Which sports are recommended to wear a mouthguard?
According to the recommendations of the American Dental Association, those who need to wear mouth guards to avoid injury during exercise include (competitive) gymnastics, basketball, cycling, boxing, equestrianism, extreme sports, track and field, football, gymnastics, handball, (ice) hockey, skating, Skating, skiing, bag stick, rugby, competitive martial arts, squash, parachuting, softball, volleyball, surfing, water polo, weightlifting, wrestling.
You may ask: “Weird, many of these exercises don’t slap your face, so why do you need a mouthguard?”
Except for sports that may directly hit the head, in fact, strictly speaking, it is recommended to wear mouthguards for sports that have a chance of falling, falling, accidental collision, and hard bite. Because the mouthguard can protect the teeth from hurting the meat in the mouth when they fall or collide.
This kind of situation is very painful and annoying just to think about. A smallmouth break can make people feel very uncomfortable because the scratches and bites caused by the teeth on the inner side of the mouth during sports impact will definitely make you several I can’t eat and sleep well all week. Other partial mouthguards can also reduce the chance of jaw bone fractures and temporomandibular joint injuries. For weightlifting and fitness activities that require instant force and teeth clenching, mouthguards can effectively prevent tooth wear and possible temporomandibular joint problems.
Most athletes are unwilling to wear mouthguards because they are unaccustomed, afraid of affecting breathing, affecting sports performance, etc., but in fact, these are easy to overcome, and most of them are because they choose inappropriate mouthguards. In fact, as long as there is a good, customized mouthguard, it will not affect breathing and heart rate.
There are two kinds of Sisi, but there are three kinds of mouthguards!
Over-the-Counter: standardized, unadjustable mouthguard, poor fit, but convenient and cheap.
Boil-and-Bite: As the name implies, using hot water to soak the mouthguard to soften it, and then bite it down to cool and set the shape, there will be better adhesion and protection.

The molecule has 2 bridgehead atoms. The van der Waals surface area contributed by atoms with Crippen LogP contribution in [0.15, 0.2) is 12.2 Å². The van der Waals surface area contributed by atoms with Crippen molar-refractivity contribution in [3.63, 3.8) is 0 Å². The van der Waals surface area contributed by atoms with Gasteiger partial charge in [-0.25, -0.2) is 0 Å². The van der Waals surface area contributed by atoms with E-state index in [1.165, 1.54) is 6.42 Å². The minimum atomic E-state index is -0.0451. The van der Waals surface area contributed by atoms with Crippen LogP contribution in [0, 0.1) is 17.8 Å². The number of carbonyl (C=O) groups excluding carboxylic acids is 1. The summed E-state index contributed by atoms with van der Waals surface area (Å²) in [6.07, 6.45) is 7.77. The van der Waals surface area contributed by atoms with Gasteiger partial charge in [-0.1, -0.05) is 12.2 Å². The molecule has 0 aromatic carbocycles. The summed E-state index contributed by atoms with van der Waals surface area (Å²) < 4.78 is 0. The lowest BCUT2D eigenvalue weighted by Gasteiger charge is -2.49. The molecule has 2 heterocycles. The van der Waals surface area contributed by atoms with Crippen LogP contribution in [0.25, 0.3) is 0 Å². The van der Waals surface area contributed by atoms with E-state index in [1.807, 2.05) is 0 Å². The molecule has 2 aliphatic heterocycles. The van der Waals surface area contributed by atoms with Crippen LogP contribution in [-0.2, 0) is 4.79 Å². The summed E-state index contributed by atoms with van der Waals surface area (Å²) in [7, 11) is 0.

Custom-Made: Usually a customized mouthguard made by a dentist, adjusted according to different needs, has the most powerful fit and protection, but of course it is also the most expensive.
The points to consider when choosing a mouthguard are:
- Type of sport: Not all sports require a mouthguard with full protection points. For example, basketball only needs the upper row. For boxing and karate, double-row mouthguards are better.
- The thickness of the mouthguard: The thickness of the mouthguard with protection is between 3~5mm. Although the thickness of the mouthguard is more than 6mm, although the protection is good, many people will feel uncomfortable.
- The length of the mouthguard: Too often it will irritate the throat and make you feel uncomfortable and want to vomit. If it is too short, the protection will be lower.
- Material: Multi-layer composite material and air chamber structure can provide better shock absorption capacity, but it depends on whether you need it.
- Price considerations: For sports with a lower impact risk, you can choose cheaper mouthguards, but it is recommended not to save too much money for sports with a high probability of hitting the face and head beating. No matter how expensive the mouthguard is, it will not be more expensive than the dental implant after a broken tooth. Expensive, it feels troublesome to wear, and it will not be more troublesome than eating liquid food for two months after a broken jaw.
Dental supply store from Dental Laboratorio mouthguard product reference:
- Sports Mouth Guard-Double Layer
- Sports Guard Dental-Double Color
- Child Mouth Guard